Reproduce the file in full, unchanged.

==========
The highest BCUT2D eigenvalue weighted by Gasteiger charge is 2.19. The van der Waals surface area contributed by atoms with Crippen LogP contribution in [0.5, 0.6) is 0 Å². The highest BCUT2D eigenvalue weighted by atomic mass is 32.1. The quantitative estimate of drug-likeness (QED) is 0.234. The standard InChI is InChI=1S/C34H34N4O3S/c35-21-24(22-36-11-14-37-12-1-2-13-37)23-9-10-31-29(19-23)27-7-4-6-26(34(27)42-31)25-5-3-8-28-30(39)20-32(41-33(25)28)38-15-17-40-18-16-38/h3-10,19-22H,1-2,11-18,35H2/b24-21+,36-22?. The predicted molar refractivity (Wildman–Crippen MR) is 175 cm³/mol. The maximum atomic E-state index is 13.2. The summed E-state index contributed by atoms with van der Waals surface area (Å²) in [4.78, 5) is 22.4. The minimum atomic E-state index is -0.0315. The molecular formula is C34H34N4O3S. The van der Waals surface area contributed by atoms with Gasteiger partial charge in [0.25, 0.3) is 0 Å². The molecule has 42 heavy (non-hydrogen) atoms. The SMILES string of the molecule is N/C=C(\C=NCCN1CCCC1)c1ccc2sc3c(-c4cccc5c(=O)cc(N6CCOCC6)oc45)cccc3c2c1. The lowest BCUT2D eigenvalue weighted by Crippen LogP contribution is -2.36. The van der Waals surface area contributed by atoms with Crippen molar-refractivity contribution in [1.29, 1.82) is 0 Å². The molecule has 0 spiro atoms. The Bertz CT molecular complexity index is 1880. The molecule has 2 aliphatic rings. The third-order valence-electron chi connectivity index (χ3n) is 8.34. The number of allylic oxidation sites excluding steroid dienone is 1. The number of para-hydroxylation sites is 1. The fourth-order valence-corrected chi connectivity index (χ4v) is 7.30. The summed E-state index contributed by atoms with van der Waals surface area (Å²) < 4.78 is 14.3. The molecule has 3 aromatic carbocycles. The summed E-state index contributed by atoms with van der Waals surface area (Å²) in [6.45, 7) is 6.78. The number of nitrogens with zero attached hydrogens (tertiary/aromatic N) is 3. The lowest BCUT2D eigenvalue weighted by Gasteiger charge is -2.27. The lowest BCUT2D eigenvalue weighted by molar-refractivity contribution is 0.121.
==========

The highest BCUT2D eigenvalue weighted by Gasteiger charge is 2.19. The van der Waals surface area contributed by atoms with Crippen LogP contribution in [0.5, 0.6) is 0 Å². The highest BCUT2D eigenvalue weighted by atomic mass is 32.1. The quantitative estimate of drug-likeness (QED) is 0.234. The standard InChI is InChI=1S/C34H34N4O3S/c35-21-24(22-36-11-14-37-12-1-2-13-37)23-9-10-31-29(19-23)27-7-4-6-26(34(27)42-31)25-5-3-8-28-30(39)20-32(41-33(25)28)38-15-17-40-18-16-38/h3-10,19-22H,1-2,11-18,35H2/b24-21+,36-22?. The predicted molar refractivity (Wildman–Crippen MR) is 175 cm³/mol. The maximum atomic E-state index is 13.2. The summed E-state index contributed by atoms with van der Waals surface area (Å²) in [4.78, 5) is 22.4. The minimum atomic E-state index is -0.0315. The molecular formula is C34H34N4O3S. The van der Waals surface area contributed by atoms with Gasteiger partial charge in [0.25, 0.3) is 0 Å². The molecule has 42 heavy (non-hydrogen) atoms. The SMILES string of the molecule is N/C=C(\C=NCCN1CCCC1)c1ccc2sc3c(-c4cccc5c(=O)cc(N6CCOCC6)oc45)cccc3c2c1. The lowest BCUT2D eigenvalue weighted by Crippen LogP contribution is -2.36. The van der Waals surface area contributed by atoms with Crippen molar-refractivity contribution in [1.29, 1.82) is 0 Å². The molecule has 0 spiro atoms. The Bertz CT molecular complexity index is 1880. The molecule has 2 aliphatic rings. The third-order valence-electron chi connectivity index (χ3n) is 8.34. The number of allylic oxidation sites excluding steroid dienone is 1. The number of para-hydroxylation sites is 1. The fourth-order valence-corrected chi connectivity index (χ4v) is 7.30. The summed E-state index contributed by atoms with van der Waals surface area (Å²) < 4.78 is 14.3. The molecule has 3 aromatic carbocycles. The summed E-state index contributed by atoms with van der Waals surface area (Å²) in [6.45, 7) is 6.78. The number of nitrogens with zero attached hydrogens (tertiary/aromatic N) is 3. The lowest BCUT2D eigenvalue weighted by Gasteiger charge is -2.27. The lowest BCUT2D eigenvalue weighted by molar-refractivity contribution is 0.121.